• Don’t confuse “will” with “would.” “Would” is used to express past predictions, hypothetical situations, and indirect speech.

When to Use the Word Would?

The word “would” has many uses in English, but here are some of the most common:

1. Hypothetical situations:

  • When talking about imaginary or unlikely situations, we use “would” to express what might happen:

If I won the lottery, I would travel the world. What would you do if you were invisible for a day?

2. Conditional clauses:

  • In conditional sentences, “would” is used in the second clause to describe the result of the condition:

They would come if they were invited. I would tell you if I knew the answer.

3. Indirect speech:

  • When reporting statements made in the past, we use “would” to change the future tense “will” to a past tense:

He said he would be here soon. She told me she wouldn’t forget my birthday.

4. Requests:

  • “Would” can be used to make polite requests or inquiries:

Would you mind opening the window? Would you like some tea?

5. Offers:

  • “Would” can be used to make offers:

Would you like me to help you with that? He offered that he would drive us home.

6. Habits in the past:

  • “Would” can be used to talk about repeated actions in the past:

We would go to the beach every summer. She would always get up early and go for a run.

7. Expressing past willingness or regret:

  • “Would” can be used to talk about things you were willing to do in the past or to express regret:

I would have helped you if I had known you needed it. I wish I would have studied harder in school.

8. Expressing present determination or willingness (less common):

  • In some cases, “would” can be used in the present to express strong determination or willingness:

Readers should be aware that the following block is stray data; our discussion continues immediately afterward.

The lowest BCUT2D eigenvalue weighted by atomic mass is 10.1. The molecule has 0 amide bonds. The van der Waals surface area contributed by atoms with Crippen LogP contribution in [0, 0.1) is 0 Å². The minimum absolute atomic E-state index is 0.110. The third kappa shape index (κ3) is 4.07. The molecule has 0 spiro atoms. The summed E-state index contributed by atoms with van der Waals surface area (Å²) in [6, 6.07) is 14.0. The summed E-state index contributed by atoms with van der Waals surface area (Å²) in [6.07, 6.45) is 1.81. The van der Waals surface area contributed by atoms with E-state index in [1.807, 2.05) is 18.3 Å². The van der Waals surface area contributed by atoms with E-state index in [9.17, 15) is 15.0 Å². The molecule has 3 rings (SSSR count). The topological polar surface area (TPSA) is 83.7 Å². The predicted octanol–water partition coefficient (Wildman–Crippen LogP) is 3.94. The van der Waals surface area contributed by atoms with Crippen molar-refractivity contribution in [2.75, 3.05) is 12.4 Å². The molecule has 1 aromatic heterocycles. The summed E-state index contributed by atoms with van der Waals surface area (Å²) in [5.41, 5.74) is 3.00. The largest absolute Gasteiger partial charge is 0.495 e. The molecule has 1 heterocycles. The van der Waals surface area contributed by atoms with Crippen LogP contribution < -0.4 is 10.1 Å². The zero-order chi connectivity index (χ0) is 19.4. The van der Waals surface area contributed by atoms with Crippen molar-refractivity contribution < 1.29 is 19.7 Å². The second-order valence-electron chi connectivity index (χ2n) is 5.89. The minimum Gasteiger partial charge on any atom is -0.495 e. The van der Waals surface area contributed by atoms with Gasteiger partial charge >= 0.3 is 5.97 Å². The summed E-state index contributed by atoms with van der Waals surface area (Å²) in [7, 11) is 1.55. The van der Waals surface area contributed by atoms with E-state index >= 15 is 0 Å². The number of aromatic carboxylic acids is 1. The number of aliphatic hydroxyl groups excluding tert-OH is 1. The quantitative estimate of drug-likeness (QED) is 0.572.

I would never give up on my dreams! She would do anything to protect her family.

Here are some additional tips for using “would”:

  • When making requests, “would you mind” is considered more polite than simply saying “do you mind.”
  • When using “would” to talk about the past, remember that it refers to past possible or intended actions, not necessarily actions that actually happened.
  • Remember that “will” is used for expressing certainty about the future, while “would” is used for expressing less certainty or for hypothetical situations.

Main Differences Between Will and Would


  • Will: Used for the future (I will go to the store tomorrow.)
  • Would: Used for the past future, in hypothetical situations (If I had wings, I would fly.)


  • Will: Expresses strong certainty or prediction (The sun will rise in the east.)
  • Would: Expresses less certainty, possibility, or intention (I would love to join you, but I’m busy.)


  • Will: Predictions, intentions, promises, spontaneous decisions
  • Would: Hypothetical situations, conditional clauses, indirect speech, requests, offers, past habits, past willingness/regret
Also Read:  Progress vs Development: Difference and Comparison

Difference Between Will and Would
  1. https://www.dictionary.com/browse/will
  2. https://www.merriam-webster.com/dictionary/would

Last Updated : 29 January, 2024

dot 1
One request?

I’ve put so much effort writing this blog post to provide value to you. It’ll be very helpful for me, if you consider sharing it on social media or with your friends/family. SHARING IS ♥️

22 thoughts on “Will vs Would: Difference and Comparison”

Leave a Comment

Want to save this article for later? Click the heart in the bottom right corner to save to your own articles box!